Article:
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Here is some info on librax for you Jodi. chlordiazepoxide (klor di as ah POX ide) clidinium (clah DIN e um) Librax 2.5/5 mg This preparation consists of these two different drugs. It is a combination. This drug is available in a generic form. What is chlordiazepoxide/clidinium? This combination acts on the muscle in the wall of the gut and also the urinary bladder. It relaxes the muscle and prevents spasms from occurring. It also can slightly reduce the production of stomach acid. There is also a sedative in the product since, in some instances, stress can aggravate intestinal spasm. What is it used for? The main role of this drug is to prevent painful spasm of the gut and urinary bladder. The following conditions may be helped: diarrhea, irritable or spastic bowel, diverticulosis, colic and urinary bladder spasm. At times, intestinal spasm is aggravated by stress so a sedative has ben added to this product. It is seldom used in treating peptic ulcers since there are much better drugs now available to reduce stomach acid and heal ulcers. How do I take it? Follow your physician's instructions carefully. Take chlordiazepoxide/clidinium 30 to 60 minutes before eating for best results. If you also take an antacid, take the antacid after the meal. Taking an antacid at the same time as chlordiazepoxide/clidinium can interfere with the absorption of this combination. Store at room temperature in a tightly sealed container. Keep all medications away from children. Never share your medications with anyone else. What do I do for a missed dose? If you miss a dose of this medicine, take it as soon as possible. If it is almost time for your next dose, skip the missed dose and return to your regular schedule. Do not double up on this medication. Are there interactions with food or beverages? There are no known food interactions with chlordiazepoxide/clidinium. This medication can cause constipation which can be prevented by using foods rich in fiber and bran. Alcohol should be used with caution or avoided because the combination may cause excessive sedation. Are there interactions with other drugs? An interaction generally means that one drug may increase or decrease the effect of another drug. Also, the more medications a person takes, the more likely there will be a drug interaction. Interactions with this drug may occur with the following: monoamine oxidase (MAO) inhibitors (Nardil, Parnate) sleeping pills (Ambien, Halcion) antidepressants, tranquilizers, sedatives (Valium, Xanax, Stelazine, Thorazine) antacids antihistamines (Benadryl, Tavist) cimetidine (Tagamet) prednisone blood thinners (Coumadin) digoxin (Lanoxin) metoclopramide (Reglan) thiazide diuretics (Dyazide, hydrochlorothiazide) ketoconazole (Nizoral) cardiac rhythm regulators (Pronestyl, quinidine) Is there a problem if I have another disorder or disease? At times, a drug may have a different or enhanced effect when other diseases are present. At other times, the drug may worsen or effect another disease. With this drug, the following disorders may be a problem: glaucoma prostate enlargement - BPH hypertension (high blood pressure) congestive heart failure severe ulcerative colitis where bowel movements have stopped myasthenia gravis chronic or severe kidney or liver disease asthma What about allergies? People who have known allergies or asthma may be at an increased risk for a reaction from any new medication. The physician should always know a patient's allergy history. Signs of an allergic reaction are skin rash, hives and itching. Of course, a person should not take chlordiazepoxide/clidinium if there has been a previous reaction to these or other anticholinergic drugs. What if I'm pregnant, considering pregnancy or breast-feeding? Most females now know that, if possible, no drug, including alcohol, should be taken during pregnancy or lactation. The potential danger, of course, is an injury to the baby. However, some drugs are much safer than others in this regard. So, the FDA has a grading system for each drug which reflects what is known medically. It ranks drugs from A, where medical studies show no evidence for danger to the fetus or mother, to B, C, D and X, where the medical evidence indicates that the risk to the fetus outweighs any benefit to the mother. Chlordiazepoxide is ranked D. This combination should not be taken by a female in the childbearing age unless effective contraception is used. Always consult your physician before taking any drug during or when planning pregnancy. What are the effects on sexual function? This medication can cause an increase or decrease in sex drive as well as impotence. In females, it can produce minor menstrual irregularities. Are there other precautions? The chlordiazepoxide portion of this combination can be habit forming and has been associated with drug dependence. Use this medication cautiously if you have ever had a problem with alcohol or drug abuse If you have been on this medication for a long period of time, you should not stop taking it suddenly. To prevent withdrawal symptoms, you will have to gradually taper the dose Because of its sedative effects, do not drive or operate any hazardous equipment until the full effect of the drug has been determined How long is it safe to take chlordiazepoxide/clidinium? It may take 4 to 5 days of regular use to determine the effectiveness of this drug. As long as side effects are tolerable and there is no increase in intensity of the side effects, the drug can be taken long-term with physician supervision. How about side effects? Adverse reactions can occur with any drug, even over-the-counter medications. Some of these are mild such as a stomach upset, which may be avoided by taking the medication with food. Minor reactions may go away on their own but if they persist, contact the physician. For major reactions, the patient should contact the physician immediately. For chlordiazepoxide/clidinium, the following are the observed side effects: Minor: headache drowsiness dizziness decreased sweating rapid heartbeat dry mouth nausea vomiting rash constipation Major: difficult urination confusion blurred vision A physician's comment... This drug relieves symptoms. It does not cure an underlying disorder. Some people have problems with constipation while taking this drug. The addition of fiber to the diet is helpful. Remember that there is a sedative drug in this preparation. Drug dependence can occur with long-term use. Check with your physician on a regular basis. ------------------ http://www.ibshealth.com/ www.ibsaudioprogram.com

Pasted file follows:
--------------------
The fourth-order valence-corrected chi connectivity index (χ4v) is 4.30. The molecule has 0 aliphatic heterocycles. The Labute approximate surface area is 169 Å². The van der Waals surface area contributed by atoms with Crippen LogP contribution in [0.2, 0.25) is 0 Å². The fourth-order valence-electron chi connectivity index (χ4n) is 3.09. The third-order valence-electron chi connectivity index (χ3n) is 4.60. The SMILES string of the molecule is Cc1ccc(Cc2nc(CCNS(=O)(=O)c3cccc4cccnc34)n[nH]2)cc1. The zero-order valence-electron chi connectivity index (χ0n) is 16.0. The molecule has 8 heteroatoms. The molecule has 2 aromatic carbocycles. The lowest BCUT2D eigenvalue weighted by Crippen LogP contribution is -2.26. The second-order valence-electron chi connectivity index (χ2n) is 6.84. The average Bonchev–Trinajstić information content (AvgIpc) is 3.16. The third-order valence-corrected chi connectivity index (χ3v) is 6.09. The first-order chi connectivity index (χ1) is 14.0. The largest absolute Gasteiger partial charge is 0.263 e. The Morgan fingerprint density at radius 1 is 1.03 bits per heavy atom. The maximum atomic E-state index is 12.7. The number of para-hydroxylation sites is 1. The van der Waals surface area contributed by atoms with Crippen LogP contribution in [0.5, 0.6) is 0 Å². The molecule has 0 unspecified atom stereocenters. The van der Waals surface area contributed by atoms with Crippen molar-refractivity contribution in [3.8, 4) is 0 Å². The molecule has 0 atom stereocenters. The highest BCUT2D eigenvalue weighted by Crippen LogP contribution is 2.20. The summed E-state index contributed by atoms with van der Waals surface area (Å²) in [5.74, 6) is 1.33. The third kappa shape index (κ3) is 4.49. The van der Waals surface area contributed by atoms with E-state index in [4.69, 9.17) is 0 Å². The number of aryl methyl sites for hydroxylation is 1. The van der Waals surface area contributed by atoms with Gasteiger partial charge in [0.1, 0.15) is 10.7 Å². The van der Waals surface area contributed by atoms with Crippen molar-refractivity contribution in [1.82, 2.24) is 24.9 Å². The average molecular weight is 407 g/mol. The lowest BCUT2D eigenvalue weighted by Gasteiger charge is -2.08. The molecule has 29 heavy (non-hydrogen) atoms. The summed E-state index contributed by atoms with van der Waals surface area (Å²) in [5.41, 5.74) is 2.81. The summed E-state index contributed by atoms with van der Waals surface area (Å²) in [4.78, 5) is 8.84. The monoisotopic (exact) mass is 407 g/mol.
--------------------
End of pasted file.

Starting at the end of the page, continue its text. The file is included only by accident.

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It works for me and has for some time now. I was drowsy at first until I got used to them but now that is no longer a problem. I take one to three depending on how the day is going. Most of the time one in the morning is enough. I have stopped taking them for fairly long periods of time without any withdrawal symptoms that some speak of. Good luck, I hope they work as well for you,sickofsick